Over 100 students of the Indian Institute of Management Bangalore wrote to Prime Minister Narendra Modi on Monday.
“We stand in solidarity with students around the country protesting against the CAA. We call upon you to not trample the democratic rights of citizens to peacefully protest an unjust law. We condemn the police action on students. Non-violent civil disobedience is at the heart of our republics founding. We urge you to ensure that students can protest peacefully, and that violence is not incited by anyone including custodians of state in positions of great authority and responsibility,” the letter said.
The letter signed by the students clarified that they have written it in their personal capacity.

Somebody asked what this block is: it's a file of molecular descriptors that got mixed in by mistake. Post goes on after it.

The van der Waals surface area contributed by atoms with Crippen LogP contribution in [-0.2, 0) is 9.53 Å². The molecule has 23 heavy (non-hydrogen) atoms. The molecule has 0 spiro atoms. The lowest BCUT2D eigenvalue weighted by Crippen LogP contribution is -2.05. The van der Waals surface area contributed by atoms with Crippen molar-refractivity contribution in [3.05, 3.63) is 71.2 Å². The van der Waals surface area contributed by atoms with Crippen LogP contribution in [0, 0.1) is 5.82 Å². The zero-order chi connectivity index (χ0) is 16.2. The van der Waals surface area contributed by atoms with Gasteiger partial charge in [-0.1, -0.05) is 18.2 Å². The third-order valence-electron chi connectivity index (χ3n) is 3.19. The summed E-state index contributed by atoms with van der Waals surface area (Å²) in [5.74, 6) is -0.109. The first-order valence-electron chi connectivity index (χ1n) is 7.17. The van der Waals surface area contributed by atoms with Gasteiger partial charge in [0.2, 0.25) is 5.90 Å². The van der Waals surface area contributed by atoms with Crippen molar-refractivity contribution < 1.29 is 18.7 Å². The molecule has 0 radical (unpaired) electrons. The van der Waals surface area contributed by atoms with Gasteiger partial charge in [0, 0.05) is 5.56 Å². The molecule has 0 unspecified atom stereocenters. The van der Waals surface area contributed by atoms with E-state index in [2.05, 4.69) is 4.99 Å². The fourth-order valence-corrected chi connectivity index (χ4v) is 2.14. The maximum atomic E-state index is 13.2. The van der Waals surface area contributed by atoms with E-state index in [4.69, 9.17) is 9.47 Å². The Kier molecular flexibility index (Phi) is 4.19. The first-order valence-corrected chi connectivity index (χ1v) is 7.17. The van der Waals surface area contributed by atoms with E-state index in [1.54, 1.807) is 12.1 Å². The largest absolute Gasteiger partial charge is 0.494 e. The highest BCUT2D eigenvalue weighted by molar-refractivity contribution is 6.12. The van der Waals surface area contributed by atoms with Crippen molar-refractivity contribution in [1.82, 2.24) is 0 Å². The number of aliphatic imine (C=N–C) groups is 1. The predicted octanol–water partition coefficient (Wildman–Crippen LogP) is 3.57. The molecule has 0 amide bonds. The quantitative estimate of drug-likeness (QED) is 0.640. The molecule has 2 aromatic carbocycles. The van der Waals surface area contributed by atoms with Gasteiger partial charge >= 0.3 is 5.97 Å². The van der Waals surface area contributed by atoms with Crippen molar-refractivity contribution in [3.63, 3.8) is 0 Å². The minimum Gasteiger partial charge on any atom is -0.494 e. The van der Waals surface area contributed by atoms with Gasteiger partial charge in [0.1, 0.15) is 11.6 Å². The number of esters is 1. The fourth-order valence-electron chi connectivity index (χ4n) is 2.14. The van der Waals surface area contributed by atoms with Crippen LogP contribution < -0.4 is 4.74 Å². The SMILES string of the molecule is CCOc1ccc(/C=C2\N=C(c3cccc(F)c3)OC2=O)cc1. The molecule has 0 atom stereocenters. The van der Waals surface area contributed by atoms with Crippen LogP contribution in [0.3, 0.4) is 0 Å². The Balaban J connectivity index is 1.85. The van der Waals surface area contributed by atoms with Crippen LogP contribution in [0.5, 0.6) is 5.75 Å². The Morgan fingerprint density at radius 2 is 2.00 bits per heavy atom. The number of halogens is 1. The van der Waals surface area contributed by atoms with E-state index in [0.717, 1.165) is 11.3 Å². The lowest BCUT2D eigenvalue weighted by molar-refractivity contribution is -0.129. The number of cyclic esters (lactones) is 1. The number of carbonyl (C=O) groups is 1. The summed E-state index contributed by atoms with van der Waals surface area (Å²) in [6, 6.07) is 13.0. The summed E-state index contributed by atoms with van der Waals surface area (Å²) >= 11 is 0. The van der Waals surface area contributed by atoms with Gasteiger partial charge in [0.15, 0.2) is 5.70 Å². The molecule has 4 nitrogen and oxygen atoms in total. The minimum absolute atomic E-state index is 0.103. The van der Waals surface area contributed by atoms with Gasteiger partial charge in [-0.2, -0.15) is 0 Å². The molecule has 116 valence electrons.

AASU leaders held
Meanwhile, All Assam Students’ Union (AASU) leaders Samujjal Bhattacharya, Lurinjyoti Gogoi taken into police custody along with over 100 protestors during rally in Guwahati against citizenship law.
Political parties support
Supporting the Jamia Miiia Islamia students and raising their voice against the Citizenship Amendment Act, various political leaders also staged a demonstration in their state on Monday.
Meanwhile, National Commission for Minorities Chairman, Syed Ghayorul Hasan Rizvi on protests in Jamia Millia Islamia and AMU, said, “I appeal to the protesters that such protests should not be done. I also appeal to the police that they should show some restraint and control the situation calmly.”
“I also appeal to the protesters that protest isn’t needed as Citizenship Amendment Act isn’t against Muslims of India. If at all they’re protesting, it should be done peacefully.If Commission feels the need to issue notice, it’ll be done.”
(With inputs from agencies)